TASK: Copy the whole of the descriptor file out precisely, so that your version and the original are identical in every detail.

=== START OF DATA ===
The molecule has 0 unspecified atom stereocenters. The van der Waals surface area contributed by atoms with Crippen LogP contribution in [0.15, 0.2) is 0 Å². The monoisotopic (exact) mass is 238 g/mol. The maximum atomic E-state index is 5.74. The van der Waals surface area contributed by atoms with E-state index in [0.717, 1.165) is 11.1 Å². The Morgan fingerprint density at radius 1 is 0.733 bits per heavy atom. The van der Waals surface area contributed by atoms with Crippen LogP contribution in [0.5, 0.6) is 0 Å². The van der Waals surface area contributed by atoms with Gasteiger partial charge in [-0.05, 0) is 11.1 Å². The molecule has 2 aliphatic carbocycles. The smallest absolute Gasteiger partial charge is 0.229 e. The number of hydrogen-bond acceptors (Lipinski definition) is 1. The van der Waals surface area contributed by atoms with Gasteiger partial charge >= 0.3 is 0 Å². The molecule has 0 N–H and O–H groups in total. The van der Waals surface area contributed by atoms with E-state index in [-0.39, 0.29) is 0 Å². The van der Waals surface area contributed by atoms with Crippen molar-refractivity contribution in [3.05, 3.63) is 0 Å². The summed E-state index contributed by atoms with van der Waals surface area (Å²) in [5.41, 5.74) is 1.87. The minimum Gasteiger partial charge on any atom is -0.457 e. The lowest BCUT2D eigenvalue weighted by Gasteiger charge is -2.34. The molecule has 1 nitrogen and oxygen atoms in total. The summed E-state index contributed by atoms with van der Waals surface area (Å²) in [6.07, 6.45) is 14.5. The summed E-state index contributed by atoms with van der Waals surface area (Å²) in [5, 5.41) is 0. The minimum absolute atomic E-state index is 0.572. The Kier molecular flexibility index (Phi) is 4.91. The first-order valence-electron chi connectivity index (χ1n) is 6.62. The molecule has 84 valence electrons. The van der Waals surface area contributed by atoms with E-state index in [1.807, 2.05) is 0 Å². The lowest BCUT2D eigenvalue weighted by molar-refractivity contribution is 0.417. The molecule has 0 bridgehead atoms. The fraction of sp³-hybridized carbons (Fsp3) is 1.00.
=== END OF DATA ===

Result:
The molecule has 0 unspecified atom stereocenters. The van der Waals surface area contributed by atoms with Crippen LogP contribution in [0.15, 0.2) is 0 Å². The monoisotopic (exact) mass is 238 g/mol. The maximum atomic E-state index is 5.74. The van der Waals surface area contributed by atoms with E-state index in [0.717, 1.165) is 11.1 Å². The Morgan fingerprint density at radius 1 is 0.733 bits per heavy atom. The van der Waals surface area contributed by atoms with Crippen LogP contribution in [0.5, 0.6) is 0 Å². The van der Waals surface area contributed by atoms with Gasteiger partial charge in [-0.05, 0) is 11.1 Å². The molecule has 2 aliphatic carbocycles. The smallest absolute Gasteiger partial charge is 0.229 e. The number of hydrogen-bond acceptors (Lipinski definition) is 1. The van der Waals surface area contributed by atoms with Gasteiger partial charge >= 0.3 is 0 Å². The molecule has 0 N–H and O–H groups in total. The van der Waals surface area contributed by atoms with E-state index in [-0.39, 0.29) is 0 Å². The van der Waals surface area contributed by atoms with Crippen molar-refractivity contribution in [3.05, 3.63) is 0 Å². The summed E-state index contributed by atoms with van der Waals surface area (Å²) in [5.41, 5.74) is 1.87. The minimum Gasteiger partial charge on any atom is -0.457 e. The lowest BCUT2D eigenvalue weighted by Gasteiger charge is -2.34. The molecule has 1 nitrogen and oxygen atoms in total. The summed E-state index contributed by atoms with van der Waals surface area (Å²) in [6.07, 6.45) is 14.5. The summed E-state index contributed by atoms with van der Waals surface area (Å²) in [5, 5.41) is 0. The minimum absolute atomic E-state index is 0.572. The Kier molecular flexibility index (Phi) is 4.91. The first-order valence-electron chi connectivity index (χ1n) is 6.62. The molecule has 84 valence electrons. The van der Waals surface area contributed by atoms with E-state index in [1.807, 2.05) is 0 Å². The lowest BCUT2D eigenvalue weighted by molar-refractivity contribution is 0.417. The molecule has 0 bridgehead atoms. The fraction of sp³-hybridized carbons (Fsp3) is 1.00.